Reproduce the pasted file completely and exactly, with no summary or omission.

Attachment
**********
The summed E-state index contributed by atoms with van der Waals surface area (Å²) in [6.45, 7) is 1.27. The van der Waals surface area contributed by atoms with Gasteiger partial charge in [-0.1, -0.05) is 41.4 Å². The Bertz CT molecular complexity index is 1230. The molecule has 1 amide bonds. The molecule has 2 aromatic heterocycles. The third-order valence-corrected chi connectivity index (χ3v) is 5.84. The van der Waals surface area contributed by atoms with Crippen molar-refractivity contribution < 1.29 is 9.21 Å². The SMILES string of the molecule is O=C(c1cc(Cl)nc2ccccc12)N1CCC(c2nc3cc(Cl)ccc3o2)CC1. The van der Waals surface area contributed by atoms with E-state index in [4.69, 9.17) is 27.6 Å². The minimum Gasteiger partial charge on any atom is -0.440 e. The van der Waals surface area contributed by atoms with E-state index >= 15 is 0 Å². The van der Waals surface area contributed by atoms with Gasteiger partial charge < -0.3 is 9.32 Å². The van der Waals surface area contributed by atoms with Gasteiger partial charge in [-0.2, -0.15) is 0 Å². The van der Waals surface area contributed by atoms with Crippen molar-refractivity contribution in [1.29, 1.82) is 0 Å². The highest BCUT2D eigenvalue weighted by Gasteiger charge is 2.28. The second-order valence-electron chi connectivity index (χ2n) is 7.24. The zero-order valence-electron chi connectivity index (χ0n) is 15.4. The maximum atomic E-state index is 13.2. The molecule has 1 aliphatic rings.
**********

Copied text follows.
The summed E-state index contributed by atoms with van der Waals surface area (Å²) in [6.45, 7) is 1.27. The van der Waals surface area contributed by atoms with Gasteiger partial charge in [-0.1, -0.05) is 41.4 Å². The Bertz CT molecular complexity index is 1230. The molecule has 1 amide bonds. The molecule has 2 aromatic heterocycles. The third-order valence-corrected chi connectivity index (χ3v) is 5.84. The van der Waals surface area contributed by atoms with Crippen molar-refractivity contribution < 1.29 is 9.21 Å². The SMILES string of the molecule is O=C(c1cc(Cl)nc2ccccc12)N1CCC(c2nc3cc(Cl)ccc3o2)CC1. The van der Waals surface area contributed by atoms with E-state index in [4.69, 9.17) is 27.6 Å². The minimum Gasteiger partial charge on any atom is -0.440 e. The van der Waals surface area contributed by atoms with E-state index >= 15 is 0 Å². The van der Waals surface area contributed by atoms with Gasteiger partial charge < -0.3 is 9.32 Å². The van der Waals surface area contributed by atoms with Gasteiger partial charge in [-0.2, -0.15) is 0 Å². The van der Waals surface area contributed by atoms with Crippen molar-refractivity contribution in [1.29, 1.82) is 0 Å². The highest BCUT2D eigenvalue weighted by Gasteiger charge is 2.28. The second-order valence-electron chi connectivity index (χ2n) is 7.24. The zero-order valence-electron chi connectivity index (χ0n) is 15.4. The maximum atomic E-state index is 13.2. The molecule has 1 aliphatic rings.